Some VPN providers will get theirs to work if you contact them. But I agree I tried my NYC and Chicago VPN's but Locast does not recognize I am in the city chosen. (Google maps shows me in the city, all else points to me being there but not locast)
The browser is probably revealing the real location. Have to use VPN AND install a location spoofer extension in the browser, AND use a fixed location in the spoofer. "Location Guard" can be used with Firefox. You also have to register before you can watch what is a rather poor picture quality ... at least in NY it is.
How is it doing that?The browser is probably revealing the real location.
There is another alternative that works both in Firefox and Chrome, but you will need to do some editing of files to make it happen.
The way these geolocation services work is by requesting a file from Google which then responds with your location in JSON format. To fake this in Firefox, you can create a file on your computer with this text:
You can find this location by locating it in Google Maps or any other maps program that supports Latitude and Longitude. Google maps generates a link that looks like the following:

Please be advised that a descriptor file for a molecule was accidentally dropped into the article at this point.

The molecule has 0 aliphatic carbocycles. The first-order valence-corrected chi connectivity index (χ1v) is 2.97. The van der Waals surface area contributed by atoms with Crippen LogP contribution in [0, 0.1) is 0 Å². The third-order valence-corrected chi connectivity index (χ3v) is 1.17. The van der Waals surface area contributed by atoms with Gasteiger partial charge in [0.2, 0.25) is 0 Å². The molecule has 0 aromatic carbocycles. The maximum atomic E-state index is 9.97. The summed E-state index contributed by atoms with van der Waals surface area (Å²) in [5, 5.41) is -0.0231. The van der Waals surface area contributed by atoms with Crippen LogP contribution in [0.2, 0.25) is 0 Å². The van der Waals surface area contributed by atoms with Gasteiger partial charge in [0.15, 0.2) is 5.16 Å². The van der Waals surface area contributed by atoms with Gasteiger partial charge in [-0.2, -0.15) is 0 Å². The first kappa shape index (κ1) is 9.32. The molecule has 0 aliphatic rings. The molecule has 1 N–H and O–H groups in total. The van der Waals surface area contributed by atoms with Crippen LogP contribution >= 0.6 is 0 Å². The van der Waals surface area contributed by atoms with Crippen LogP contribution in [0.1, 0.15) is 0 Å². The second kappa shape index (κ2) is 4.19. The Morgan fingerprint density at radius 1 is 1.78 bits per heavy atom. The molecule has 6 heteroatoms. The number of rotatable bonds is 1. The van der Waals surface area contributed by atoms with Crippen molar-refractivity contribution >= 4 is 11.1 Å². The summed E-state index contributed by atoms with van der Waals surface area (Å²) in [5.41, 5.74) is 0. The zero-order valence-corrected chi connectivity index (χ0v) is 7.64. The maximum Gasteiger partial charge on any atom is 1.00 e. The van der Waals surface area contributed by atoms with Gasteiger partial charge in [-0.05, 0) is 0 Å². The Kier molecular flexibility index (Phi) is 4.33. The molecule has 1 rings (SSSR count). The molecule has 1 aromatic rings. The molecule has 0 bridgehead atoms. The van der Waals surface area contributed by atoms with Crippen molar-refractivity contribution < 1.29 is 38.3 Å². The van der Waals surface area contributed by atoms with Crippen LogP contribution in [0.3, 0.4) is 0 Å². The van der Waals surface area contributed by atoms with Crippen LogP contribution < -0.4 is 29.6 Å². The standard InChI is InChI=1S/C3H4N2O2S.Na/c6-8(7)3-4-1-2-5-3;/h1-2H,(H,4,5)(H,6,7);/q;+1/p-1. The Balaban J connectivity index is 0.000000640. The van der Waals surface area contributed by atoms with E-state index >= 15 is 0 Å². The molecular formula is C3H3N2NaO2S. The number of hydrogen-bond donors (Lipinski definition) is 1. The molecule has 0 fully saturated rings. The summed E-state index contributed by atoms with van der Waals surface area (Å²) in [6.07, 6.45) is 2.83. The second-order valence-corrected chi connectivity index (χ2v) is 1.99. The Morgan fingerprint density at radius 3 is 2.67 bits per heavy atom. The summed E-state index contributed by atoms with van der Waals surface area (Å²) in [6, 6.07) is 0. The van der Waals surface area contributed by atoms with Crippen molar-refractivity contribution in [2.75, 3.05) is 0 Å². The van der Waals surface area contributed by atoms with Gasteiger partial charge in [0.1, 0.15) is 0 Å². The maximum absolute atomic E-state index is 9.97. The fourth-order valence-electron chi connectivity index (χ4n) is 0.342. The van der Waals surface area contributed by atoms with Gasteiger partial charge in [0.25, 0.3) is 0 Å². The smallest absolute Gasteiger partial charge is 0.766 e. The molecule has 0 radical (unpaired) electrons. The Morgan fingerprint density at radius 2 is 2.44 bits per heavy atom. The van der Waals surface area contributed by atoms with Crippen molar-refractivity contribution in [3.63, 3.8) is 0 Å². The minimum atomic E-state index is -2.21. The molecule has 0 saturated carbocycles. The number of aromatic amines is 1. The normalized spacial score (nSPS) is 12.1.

In this case the first number is the latitude and the second the longitude.
You can place this in a plain text file on your computer, then update the Firefox setting in about:config named geo.wifi.uri to the location on your computer.
It says I am logged into flicker as well, which I don't have.How is it doing that?
There are ways to look for cookies from services that you may be a member of but generally, location is done through geolocation, not by your browser coughing up your address, zip code or anything else substantially identifying.
Here's an interesting web tool to try:
What every Browser knows about you
The site says that I'm logged into Flickr, but I don't have a Flickr account.